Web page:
This blog represents most of the newspaper columns (appearing in various Colorado Community Newspapers and Yourhub.com) written by me, James LaRue, during the time in which I was the director of the Douglas County Libraries in Douglas County, Colorado. (Some columns are missing, due to my own filing errors.) This blog covers the time period from April 11, 1990 to January 12, 2012.

Unless I say so, the views expressed here are mine and mine alone. They may be quoted elsewhere, so long as you give attribution. The dates are (at least according my records) the dates of publication in one of the above print newspapers.

The blog archive (web view) is in chronological order. The display of entries, below, seems to be in reverse order, new to old.

All of the mistakes are of course my own responsibility.

Wednesday, May 8, 1991

May 8, 1991 - Art show

In my last year of high school, I had one of the best teachers of my life. His name was Mr. Misunas, a squat, zestful, baldheaded man who sported a snow white mustache and goatee.

He taught Art History, and every Monday started exactly the same way. As we opened up our notebooks, he stood before the class and said, "Please write a 200-250 word essay entitled, `What is Art?' Begin."

Every week, he gave us the same assignment. And every week, partly because we couldn't remember exactly what we had thought Art was the previous week, and partly because we had learned some new slants on Art since then, we wrote something different.
After we finished our essays, Mr. Misunas collected them. As far as I remember, he never once commented on them, although I do remember him reading them. At the end of the year, he gave them all back to us -- a record, in our own words, of what we had learned.

Naturally, all this was baffling to begin with. But I got to enjoy the exercise. Every week, I relished the opportunity to NAIL the definition of Art. Every week I was not entirely satisfied that I'd done it.

Without ever being too overt about it, Mr. Misunas communicated to us that not only was Art a pretty slippery thing, even your own thinking about it was in constant evolution.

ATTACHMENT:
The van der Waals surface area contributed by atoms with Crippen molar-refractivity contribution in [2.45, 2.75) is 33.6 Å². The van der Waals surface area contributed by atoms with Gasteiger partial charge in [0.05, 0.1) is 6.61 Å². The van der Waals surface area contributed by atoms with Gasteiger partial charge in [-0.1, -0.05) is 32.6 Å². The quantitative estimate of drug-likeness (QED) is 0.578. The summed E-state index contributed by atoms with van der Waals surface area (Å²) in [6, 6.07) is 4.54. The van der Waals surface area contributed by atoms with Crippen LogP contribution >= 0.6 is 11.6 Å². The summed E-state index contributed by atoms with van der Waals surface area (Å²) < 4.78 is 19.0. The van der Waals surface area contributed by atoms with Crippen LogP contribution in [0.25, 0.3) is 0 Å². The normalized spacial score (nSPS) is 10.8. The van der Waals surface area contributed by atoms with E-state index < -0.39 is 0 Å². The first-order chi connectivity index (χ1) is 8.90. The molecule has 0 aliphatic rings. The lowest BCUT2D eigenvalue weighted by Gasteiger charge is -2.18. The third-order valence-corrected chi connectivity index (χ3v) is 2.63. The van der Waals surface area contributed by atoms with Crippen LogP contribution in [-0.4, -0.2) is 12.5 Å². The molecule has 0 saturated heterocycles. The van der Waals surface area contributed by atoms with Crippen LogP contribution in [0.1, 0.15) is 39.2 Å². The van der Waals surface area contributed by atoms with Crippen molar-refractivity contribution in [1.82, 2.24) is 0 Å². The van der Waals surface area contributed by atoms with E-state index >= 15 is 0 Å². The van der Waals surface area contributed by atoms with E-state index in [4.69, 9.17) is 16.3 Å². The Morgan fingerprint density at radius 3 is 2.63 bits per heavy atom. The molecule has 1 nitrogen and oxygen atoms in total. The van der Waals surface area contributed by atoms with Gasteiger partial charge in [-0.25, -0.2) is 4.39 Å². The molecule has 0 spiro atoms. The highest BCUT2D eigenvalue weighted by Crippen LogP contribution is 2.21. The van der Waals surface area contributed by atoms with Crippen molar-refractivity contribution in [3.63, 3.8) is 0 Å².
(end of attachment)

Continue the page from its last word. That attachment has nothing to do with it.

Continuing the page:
The only definition of Art I can still remember having written is this: "Art is what Artists do."

For the past couple of days, I've been browing among the 600 or so individual pieces of art now on display at the Philip S. Miller Library in Castle Rock. The art is the work of the students of the Douglas County School District (K-12).

It's remarkable. The work by elementary students is far, far better than anything I can do yet -- although maybe that's faint praise. I mean to say that these children really SEE what they're painting, or drawing, or making from oddly colored and shaped bits of paper or clay or yarn.

The work of the older students is sometimes so breathtakingly competent that you'd think they'd been commercial artists for half a lifetime.

Some of the art is funny; some, grotesque. Other pieces are whimsical, or serious, or make a statement, or exist on their own terms exclusively.

The reception at the opening of the exhibit was held on May 2, 1991 -- a year and a day after we hosted it the last time. A year ago, the exhibit was a big success.

This year, it was an even bigger success (at least judging by the number of cookies eaten).

When you have a big community event that's successful two years in a row, you have more than just a big community event. You have a tradition.

I commend the school district, the Douglas County Council for the Arts and Humanities, and the many dedicated volunteers who all helped put the exhibit together.

It's a pleasure to be involved in joint ventures among cultural institutions, particularly when the sole purpose is to highlight the astonishing talent and creativity of our young people. The DCCAH, incidentally, will be purchasing a piece of art for each elementary and middle school from this exhibit; the individual PTOs will then frame the pieces and start permanent art collections.

I still can't say what Art is, not really. But it's good to know that we have a lot of local young Artists doing it.

The exhibits ends on Sunday, May 12.

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